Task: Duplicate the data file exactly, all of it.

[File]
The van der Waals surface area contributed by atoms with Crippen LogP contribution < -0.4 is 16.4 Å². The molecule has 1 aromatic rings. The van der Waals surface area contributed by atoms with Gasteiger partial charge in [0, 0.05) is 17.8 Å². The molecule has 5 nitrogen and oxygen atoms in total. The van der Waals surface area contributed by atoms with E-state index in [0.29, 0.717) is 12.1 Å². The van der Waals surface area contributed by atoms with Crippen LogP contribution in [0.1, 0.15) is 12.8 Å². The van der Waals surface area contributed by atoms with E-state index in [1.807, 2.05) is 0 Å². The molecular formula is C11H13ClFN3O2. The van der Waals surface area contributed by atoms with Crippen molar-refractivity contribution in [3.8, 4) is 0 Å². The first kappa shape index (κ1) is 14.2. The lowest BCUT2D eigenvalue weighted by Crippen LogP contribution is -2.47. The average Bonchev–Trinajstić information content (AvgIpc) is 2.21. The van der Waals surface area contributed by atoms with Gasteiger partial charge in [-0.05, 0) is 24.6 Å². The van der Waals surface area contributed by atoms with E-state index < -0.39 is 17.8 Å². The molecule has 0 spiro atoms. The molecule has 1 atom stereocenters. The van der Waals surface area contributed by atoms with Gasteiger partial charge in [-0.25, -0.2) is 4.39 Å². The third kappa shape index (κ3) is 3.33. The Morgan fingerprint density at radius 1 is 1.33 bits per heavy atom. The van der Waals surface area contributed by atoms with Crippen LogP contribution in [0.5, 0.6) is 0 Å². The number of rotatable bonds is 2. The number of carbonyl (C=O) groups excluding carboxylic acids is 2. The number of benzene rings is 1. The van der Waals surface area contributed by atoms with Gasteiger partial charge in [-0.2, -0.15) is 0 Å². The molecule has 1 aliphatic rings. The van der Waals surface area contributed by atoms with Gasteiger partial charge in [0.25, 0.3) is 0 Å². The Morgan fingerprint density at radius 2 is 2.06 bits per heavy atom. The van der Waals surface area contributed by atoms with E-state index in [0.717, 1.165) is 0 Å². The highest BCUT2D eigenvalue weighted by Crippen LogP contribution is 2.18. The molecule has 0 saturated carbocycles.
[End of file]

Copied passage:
The van der Waals surface area contributed by atoms with Crippen LogP contribution < -0.4 is 16.4 Å². The molecule has 1 aromatic rings. The van der Waals surface area contributed by atoms with Gasteiger partial charge in [0, 0.05) is 17.8 Å². The molecule has 5 nitrogen and oxygen atoms in total. The van der Waals surface area contributed by atoms with E-state index in [0.29, 0.717) is 12.1 Å². The van der Waals surface area contributed by atoms with Crippen LogP contribution in [0.1, 0.15) is 12.8 Å². The van der Waals surface area contributed by atoms with E-state index in [1.807, 2.05) is 0 Å². The molecular formula is C11H13ClFN3O2. The van der Waals surface area contributed by atoms with Crippen molar-refractivity contribution in [3.8, 4) is 0 Å². The first kappa shape index (κ1) is 14.2. The lowest BCUT2D eigenvalue weighted by Crippen LogP contribution is -2.47. The average Bonchev–Trinajstić information content (AvgIpc) is 2.21. The van der Waals surface area contributed by atoms with Gasteiger partial charge in [-0.05, 0) is 24.6 Å². The van der Waals surface area contributed by atoms with E-state index < -0.39 is 17.8 Å². The molecule has 0 spiro atoms. The molecule has 1 atom stereocenters. The van der Waals surface area contributed by atoms with Gasteiger partial charge in [-0.25, -0.2) is 4.39 Å². The third kappa shape index (κ3) is 3.33. The Morgan fingerprint density at radius 1 is 1.33 bits per heavy atom. The van der Waals surface area contributed by atoms with Crippen LogP contribution in [0.5, 0.6) is 0 Å². The number of rotatable bonds is 2. The number of carbonyl (C=O) groups excluding carboxylic acids is 2. The number of benzene rings is 1. The van der Waals surface area contributed by atoms with Gasteiger partial charge in [-0.2, -0.15) is 0 Å². The molecule has 1 aliphatic rings. The van der Waals surface area contributed by atoms with Gasteiger partial charge in [0.25, 0.3) is 0 Å². The Morgan fingerprint density at radius 2 is 2.06 bits per heavy atom. The van der Waals surface area contributed by atoms with E-state index in [0.717, 1.165) is 0 Å². The highest BCUT2D eigenvalue weighted by Crippen LogP contribution is 2.18. The molecule has 0 saturated carbocycles.